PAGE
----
So as you build your brand and your portfolio, remember that this process of salesmanship has been going on for hundreds of years, and do your research to see how many more of history's famous artists branded themselves into trending topics during their careers.


Monday, May 2, 2016

Audrey Munson: America's Venus

"What becomes of the artists' models? I am wondering if many of my readers
have not stood before a masterpiece of lovely sculpture or a remarkable painting
of a young girl, her very abandonment of draperies accentuating rather than
diminishing her modesty and purity, and asked themselves the question,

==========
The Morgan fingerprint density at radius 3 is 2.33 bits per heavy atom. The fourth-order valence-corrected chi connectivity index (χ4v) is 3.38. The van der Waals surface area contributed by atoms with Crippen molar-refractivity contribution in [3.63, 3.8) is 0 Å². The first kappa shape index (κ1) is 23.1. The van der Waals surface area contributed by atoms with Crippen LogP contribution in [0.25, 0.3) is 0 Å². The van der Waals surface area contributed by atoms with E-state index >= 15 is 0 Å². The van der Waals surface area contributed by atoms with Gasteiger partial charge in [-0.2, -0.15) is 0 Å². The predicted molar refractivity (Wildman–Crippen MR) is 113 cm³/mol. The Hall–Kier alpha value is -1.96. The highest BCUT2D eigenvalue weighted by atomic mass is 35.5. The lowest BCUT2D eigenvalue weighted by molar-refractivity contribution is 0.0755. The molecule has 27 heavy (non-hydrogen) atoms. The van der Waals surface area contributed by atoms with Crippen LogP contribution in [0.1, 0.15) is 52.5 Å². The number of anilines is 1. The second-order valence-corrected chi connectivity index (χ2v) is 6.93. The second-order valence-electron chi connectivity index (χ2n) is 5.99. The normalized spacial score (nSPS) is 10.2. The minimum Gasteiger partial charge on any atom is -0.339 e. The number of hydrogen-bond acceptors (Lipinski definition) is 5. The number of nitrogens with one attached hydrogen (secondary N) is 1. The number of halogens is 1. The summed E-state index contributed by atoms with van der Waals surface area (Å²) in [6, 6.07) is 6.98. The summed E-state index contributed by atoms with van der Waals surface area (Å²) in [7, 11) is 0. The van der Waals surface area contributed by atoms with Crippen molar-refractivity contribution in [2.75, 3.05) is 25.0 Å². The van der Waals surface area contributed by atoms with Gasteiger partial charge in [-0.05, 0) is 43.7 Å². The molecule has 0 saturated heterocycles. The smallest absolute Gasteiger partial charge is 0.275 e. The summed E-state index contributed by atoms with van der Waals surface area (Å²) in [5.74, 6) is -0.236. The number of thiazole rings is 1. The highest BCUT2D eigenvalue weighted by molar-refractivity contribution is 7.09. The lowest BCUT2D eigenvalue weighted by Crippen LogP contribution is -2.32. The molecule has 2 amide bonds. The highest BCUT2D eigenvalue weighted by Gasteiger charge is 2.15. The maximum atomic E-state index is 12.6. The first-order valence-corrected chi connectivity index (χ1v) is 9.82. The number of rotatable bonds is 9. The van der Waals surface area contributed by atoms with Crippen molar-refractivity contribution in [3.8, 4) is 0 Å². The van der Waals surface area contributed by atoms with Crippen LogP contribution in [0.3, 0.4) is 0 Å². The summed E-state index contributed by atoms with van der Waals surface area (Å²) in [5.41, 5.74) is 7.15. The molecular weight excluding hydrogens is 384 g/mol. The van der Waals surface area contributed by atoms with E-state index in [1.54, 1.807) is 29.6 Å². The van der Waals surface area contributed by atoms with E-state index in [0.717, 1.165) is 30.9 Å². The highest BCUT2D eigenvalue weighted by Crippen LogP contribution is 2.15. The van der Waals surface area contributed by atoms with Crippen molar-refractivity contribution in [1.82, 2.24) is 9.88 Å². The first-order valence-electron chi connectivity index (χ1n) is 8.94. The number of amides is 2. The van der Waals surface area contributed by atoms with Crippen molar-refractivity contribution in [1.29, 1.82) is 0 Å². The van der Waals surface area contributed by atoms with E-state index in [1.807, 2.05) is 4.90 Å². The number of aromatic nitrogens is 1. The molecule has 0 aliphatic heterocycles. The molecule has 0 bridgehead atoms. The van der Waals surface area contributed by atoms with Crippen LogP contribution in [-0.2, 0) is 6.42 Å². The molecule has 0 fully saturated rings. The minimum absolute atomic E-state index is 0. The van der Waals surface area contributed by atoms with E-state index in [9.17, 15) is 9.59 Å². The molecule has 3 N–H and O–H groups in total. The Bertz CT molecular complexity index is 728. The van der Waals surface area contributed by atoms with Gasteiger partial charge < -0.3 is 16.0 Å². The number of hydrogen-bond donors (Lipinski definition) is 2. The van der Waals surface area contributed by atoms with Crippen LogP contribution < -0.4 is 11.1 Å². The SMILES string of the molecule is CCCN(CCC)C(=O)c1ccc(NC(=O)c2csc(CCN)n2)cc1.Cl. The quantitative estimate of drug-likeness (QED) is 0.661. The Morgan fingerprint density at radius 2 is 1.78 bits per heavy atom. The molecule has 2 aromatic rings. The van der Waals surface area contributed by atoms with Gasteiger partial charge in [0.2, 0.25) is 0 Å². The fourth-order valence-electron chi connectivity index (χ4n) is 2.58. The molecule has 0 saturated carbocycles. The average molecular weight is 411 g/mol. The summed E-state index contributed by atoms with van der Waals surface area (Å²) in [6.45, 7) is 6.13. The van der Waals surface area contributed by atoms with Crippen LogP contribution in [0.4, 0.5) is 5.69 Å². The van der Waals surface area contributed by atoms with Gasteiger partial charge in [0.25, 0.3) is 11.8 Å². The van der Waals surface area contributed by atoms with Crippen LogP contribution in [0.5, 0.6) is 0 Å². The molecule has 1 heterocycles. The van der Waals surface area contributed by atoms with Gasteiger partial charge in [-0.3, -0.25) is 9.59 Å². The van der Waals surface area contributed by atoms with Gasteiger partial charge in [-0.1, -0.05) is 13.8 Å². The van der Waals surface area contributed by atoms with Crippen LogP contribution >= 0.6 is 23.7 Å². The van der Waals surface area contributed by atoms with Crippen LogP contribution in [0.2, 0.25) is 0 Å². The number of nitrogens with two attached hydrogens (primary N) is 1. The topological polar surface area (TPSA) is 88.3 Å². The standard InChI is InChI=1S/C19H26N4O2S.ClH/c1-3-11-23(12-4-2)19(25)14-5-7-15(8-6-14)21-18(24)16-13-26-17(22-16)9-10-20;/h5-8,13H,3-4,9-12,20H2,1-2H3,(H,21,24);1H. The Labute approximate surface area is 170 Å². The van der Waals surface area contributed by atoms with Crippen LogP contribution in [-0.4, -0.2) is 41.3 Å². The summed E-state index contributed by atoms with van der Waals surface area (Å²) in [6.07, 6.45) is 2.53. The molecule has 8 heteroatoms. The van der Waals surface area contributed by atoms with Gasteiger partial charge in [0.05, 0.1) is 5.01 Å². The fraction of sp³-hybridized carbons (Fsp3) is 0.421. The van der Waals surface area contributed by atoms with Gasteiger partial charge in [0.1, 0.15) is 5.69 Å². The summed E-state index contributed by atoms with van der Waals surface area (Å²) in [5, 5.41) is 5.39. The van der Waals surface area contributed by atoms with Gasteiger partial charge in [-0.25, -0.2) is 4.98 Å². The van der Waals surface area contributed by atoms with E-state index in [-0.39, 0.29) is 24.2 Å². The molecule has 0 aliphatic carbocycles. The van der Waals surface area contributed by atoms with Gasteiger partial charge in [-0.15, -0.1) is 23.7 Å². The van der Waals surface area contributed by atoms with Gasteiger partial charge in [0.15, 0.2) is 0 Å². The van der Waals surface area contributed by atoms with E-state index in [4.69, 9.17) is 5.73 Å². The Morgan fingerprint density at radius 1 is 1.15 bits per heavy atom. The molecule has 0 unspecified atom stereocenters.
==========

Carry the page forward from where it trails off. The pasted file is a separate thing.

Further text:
'Where is she now, this model who was so beautiful?'"
—Audrey Munson

by Arnie Fenner

As artists we all tend to reuse our favorite models, someone with the "right look," with the proper emotive skills, who can help us solve problems and provide inspiration. James Bama (and other illustrators of the 1960s and '70s) used Steve Holland extensively, Bettie Page was the Muse for Dave Stevens (though he was never able to draw her from life and used her pin-up photos for his reference), Andrew Wyeth repeatedly painted Helga Testorf, and Frank Frazetta...well, Frank used himself as the model for Conan, Tarzan, and John Carter of Mars. (Don't believe anyone who says he didn't, Frank included, or that Ellie was his Muse: she wasn't.) My wife Cathy posed for a number of book covers I painted in the late 1980s and early 1990s and she was also the model for illustrations by Terry Lee (for Analog and Asimov's Science Fiction Magazine) and Robert A. Haas.